Brazil has begun its 2016/17 soybean export campaign this month as it looks to start offloading what should comfortably be a record-large harvest.
The shipping schedule on the docket for February is rather aggressive, but there is good reason to believe that soybean exports will push to new highs for the month.
Brazil, the leading exporter of soybeans, is expected to ship roughly 60 million tonnes of the oilseed over the next year- some 17 percent greater than the country’s 2015/16 effort.
The local Brazilian marketing year, which runs from February through January, closed out last month with the South American country shipping more than twice as many soybeans as in January 2016, and a robust pace will likely continue this month.
According to the latest schedule from shipping agency Wilson Sons , Brazilian soybean shipments are scheduled 45 percent more heavily than at this time one year ago, as beans are more readily available.
About 4.7 million tonnes of soybeans are scheduled to sail in February, and if this plan comes true, shipments for the month will more than double the levels of February 2016.
This comes despite the fact that total Brazil grain and oilseed shipments slated for this February are down 11 percent from last February’s expectations, owing to a sharp reduction in year-on-year corn exports.
Twice as many vessels are scheduled to set sail for China – the No. 1 buyer of Brazilian beans – in February than were on the books one year ago at this time. China is also the world’s leading soybean importer and is projected to take in a record 86 million tonnes of the oilseed this year.
Analysts expect the Brazilian soybean harvest to exceed 104 million tonnes, but some believe it could top 107 million.
With a crop potentially as much as 11 percent larger than last year, Brazilian ports must be ready to take on record volumes of beans for export in the next few months. And as of now, they appear more ready than ever.
BY THE PORT
Harvest progress in leading soybean producer Mato Grosso is making more beans available in the northern half of the country than usual. The state is 31 percent harvested as of Feb. 3, faster than any recent season and double last year’s pace.
And despite the fact that beans are flooding these ports a little bit earlier than usual, improved logistics and the lack of competition from corn means that vessels can expect slightly shorter wait times than last year.
Santos, located in the state of São Paulo, is the primary port for grains and oilseeds in Brazil and it will be particularly busy this month. Of the country’s total soybean volume on schedule for February, Santos will process 60 percent of it compared with 53 percent during February 2016.
Additionally, some 64 percent more soybeans are in the lineup out of Santos this month than last year at this time, but the wait time for vessels at the port will be five days shorter than last February, so the increased volume should be manageable.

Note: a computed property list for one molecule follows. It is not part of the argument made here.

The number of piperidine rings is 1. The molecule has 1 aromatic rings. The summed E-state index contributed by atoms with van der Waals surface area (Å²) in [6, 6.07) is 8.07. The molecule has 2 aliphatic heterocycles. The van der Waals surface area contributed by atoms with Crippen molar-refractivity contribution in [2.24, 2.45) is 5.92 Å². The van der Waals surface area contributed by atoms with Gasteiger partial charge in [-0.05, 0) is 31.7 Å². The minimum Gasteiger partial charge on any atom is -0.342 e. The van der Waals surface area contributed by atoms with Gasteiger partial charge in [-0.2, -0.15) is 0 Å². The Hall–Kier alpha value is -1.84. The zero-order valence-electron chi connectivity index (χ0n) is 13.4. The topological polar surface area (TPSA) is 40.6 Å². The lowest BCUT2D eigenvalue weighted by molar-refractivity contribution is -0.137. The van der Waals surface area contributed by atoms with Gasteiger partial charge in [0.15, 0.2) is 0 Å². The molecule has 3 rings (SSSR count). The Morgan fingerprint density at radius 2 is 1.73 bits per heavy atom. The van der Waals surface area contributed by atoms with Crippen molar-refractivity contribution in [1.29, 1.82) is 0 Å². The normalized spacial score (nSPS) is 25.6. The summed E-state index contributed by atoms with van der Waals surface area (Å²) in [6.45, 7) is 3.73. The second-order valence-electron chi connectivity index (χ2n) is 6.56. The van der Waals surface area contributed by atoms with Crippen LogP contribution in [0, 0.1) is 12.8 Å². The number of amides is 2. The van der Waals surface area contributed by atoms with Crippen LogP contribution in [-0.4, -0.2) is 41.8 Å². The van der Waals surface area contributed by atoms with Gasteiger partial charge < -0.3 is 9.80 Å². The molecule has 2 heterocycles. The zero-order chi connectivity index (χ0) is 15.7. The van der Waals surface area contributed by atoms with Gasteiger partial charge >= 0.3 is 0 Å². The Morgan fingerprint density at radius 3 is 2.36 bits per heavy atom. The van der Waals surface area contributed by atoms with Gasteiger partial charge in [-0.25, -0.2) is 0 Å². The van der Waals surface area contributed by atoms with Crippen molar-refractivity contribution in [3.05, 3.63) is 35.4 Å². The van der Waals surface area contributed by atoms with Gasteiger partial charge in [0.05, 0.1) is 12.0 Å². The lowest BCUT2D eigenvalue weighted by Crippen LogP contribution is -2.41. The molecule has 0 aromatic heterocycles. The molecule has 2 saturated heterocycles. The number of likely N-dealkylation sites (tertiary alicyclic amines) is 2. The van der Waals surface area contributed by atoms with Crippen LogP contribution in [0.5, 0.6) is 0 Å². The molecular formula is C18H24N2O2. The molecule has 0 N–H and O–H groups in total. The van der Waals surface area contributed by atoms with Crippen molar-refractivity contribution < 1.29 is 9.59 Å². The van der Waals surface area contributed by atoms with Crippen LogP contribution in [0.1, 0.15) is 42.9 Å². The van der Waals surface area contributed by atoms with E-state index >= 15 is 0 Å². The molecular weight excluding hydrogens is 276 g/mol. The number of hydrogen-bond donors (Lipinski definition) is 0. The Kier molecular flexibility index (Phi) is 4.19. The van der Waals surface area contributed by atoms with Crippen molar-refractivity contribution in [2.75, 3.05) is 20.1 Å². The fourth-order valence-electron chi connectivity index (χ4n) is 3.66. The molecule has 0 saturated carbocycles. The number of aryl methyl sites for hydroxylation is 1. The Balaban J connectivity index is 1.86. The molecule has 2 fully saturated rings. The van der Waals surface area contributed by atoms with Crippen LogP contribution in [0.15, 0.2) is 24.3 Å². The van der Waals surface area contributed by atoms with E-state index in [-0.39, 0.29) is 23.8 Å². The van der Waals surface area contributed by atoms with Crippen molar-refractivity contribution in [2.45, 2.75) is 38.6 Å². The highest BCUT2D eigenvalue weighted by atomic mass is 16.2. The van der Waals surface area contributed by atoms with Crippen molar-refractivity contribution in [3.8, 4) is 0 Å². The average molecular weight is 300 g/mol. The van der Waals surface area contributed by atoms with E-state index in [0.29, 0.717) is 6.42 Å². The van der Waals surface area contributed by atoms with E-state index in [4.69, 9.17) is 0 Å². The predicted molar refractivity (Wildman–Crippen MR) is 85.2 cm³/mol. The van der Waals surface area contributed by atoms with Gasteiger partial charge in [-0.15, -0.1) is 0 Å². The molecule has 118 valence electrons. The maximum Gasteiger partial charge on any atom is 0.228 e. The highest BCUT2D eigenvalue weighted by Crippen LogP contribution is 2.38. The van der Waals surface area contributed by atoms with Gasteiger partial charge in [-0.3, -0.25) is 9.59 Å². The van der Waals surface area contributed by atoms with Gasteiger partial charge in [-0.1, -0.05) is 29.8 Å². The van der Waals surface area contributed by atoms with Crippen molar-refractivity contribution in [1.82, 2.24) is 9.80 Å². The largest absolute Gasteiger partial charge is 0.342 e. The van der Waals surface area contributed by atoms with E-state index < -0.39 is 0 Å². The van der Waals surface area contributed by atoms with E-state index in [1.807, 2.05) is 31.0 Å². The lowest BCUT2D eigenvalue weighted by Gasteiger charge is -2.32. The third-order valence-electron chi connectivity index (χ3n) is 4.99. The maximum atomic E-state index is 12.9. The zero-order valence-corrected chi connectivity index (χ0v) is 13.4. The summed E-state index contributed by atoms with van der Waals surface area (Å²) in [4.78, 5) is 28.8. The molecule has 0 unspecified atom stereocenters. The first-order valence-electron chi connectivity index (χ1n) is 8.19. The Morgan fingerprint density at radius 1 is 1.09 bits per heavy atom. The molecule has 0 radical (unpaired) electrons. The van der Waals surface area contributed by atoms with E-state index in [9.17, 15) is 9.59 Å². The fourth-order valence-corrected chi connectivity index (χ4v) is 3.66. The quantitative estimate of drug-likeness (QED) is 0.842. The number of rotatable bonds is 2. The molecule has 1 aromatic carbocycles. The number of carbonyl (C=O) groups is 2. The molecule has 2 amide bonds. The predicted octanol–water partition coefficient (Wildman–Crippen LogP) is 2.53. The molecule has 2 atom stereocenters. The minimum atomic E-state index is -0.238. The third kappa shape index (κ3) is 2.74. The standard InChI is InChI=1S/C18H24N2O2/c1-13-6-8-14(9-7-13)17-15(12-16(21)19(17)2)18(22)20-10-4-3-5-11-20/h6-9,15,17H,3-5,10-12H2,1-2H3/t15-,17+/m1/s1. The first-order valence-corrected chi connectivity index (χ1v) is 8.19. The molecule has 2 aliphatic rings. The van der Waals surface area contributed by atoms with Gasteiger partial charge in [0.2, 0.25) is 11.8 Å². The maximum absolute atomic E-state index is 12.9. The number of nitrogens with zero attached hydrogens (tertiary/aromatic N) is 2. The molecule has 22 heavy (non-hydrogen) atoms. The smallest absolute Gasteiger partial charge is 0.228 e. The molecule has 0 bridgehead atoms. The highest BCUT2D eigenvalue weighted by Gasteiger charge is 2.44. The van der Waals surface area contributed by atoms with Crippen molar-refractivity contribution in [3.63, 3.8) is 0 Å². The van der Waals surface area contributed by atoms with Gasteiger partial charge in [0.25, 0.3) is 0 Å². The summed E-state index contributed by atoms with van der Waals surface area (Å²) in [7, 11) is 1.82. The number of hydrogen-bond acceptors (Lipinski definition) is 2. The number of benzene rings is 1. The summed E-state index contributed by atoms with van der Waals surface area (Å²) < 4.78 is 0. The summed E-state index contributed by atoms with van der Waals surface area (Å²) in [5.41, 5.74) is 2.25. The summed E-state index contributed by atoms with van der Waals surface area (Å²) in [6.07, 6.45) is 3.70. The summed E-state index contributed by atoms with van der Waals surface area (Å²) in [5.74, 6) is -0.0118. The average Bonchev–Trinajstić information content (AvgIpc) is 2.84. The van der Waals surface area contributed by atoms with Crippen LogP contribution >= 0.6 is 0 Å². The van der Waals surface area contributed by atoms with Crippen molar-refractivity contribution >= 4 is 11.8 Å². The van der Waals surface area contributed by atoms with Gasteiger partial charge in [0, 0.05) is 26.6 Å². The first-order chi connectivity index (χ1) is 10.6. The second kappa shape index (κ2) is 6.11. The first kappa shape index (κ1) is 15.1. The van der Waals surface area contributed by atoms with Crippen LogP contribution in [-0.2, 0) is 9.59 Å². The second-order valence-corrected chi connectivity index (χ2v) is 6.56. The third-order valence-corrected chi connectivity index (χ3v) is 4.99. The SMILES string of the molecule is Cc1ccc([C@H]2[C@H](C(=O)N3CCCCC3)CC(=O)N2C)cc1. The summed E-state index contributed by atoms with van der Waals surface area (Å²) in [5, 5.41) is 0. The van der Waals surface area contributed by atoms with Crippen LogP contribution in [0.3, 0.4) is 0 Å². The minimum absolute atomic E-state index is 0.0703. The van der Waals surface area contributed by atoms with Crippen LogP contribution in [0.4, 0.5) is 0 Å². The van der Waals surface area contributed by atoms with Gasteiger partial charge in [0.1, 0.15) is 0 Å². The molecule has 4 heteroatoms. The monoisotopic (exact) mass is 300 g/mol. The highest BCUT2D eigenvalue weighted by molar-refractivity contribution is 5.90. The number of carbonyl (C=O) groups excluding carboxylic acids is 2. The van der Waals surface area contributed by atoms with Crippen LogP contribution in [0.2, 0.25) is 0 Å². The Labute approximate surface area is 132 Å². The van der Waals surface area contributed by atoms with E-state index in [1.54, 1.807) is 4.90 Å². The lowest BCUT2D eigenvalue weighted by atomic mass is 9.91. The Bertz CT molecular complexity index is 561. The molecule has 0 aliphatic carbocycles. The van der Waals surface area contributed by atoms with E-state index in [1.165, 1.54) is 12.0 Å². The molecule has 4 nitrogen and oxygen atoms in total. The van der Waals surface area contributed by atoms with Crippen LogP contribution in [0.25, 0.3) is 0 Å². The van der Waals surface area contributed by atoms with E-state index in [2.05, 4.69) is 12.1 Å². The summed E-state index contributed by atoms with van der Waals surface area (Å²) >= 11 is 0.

The port of Paranagua is another key exit point for Brazilian soybeans. It is projected to ship 28 percent of Brazil’s February soybean exports – compared with 38 percent in February 2016 – although a slightly larger volume is booked out of Paranagua this February than last.
This is in spite of harvest pace in Paraña, home state of Paranagua, lagging last year’s pace. As of Jan. 30, harvest was 2 percent complete, compared with 17 percent complete by Feb. 1 of last year, so the planned increase in export volume is testament to how well the country’s soybean harvest and movement to ports is transpiring.
Paranagua has shown the most improvement among Brazil’s ports over the last year in terms of traffic management.
According to the shipping schedule, vessels arriving at the southern port this month can expect to sail away with their cargo approximately 15 days later. If realized, this will be down sharply from the 55-day average wait in February 2016.
Of the soybean-loaded vessels departing Santos or Paranagua this month, at least 95 percent will be heading for either China or undisclosed destinations.
Although ports in the northernmost part of the country will not handle volumes anywhere close to those of their southern counterparts, more than double the amount of soybeans than last year are in this month’s lineup – which has a lot to do with the quick harvest progress in nearby Mato Grosso.
Given that the harvest keeps progressing efficiently, Brazil’s soybean exports should move along in tandem, but the same nuisance that often disrupts harvest can also hamper the shipping efforts – rain.
Activity at Brazil’s grain terminals is notoriously subject to delays under persistent wet weather, as loading must be temporarily halted in order not to ruin the cargo. Luckily for local shippers, anomalously wet weather is not in the cards for the next couple of weeks at the busiest ports.
And as the export campaign pushes forward, heavier rainfalls will become statistically less likely as the peak of the country’s wet season generally ends after this month – clearing the path for Brazil to settle into its role at the top of world soybean trade.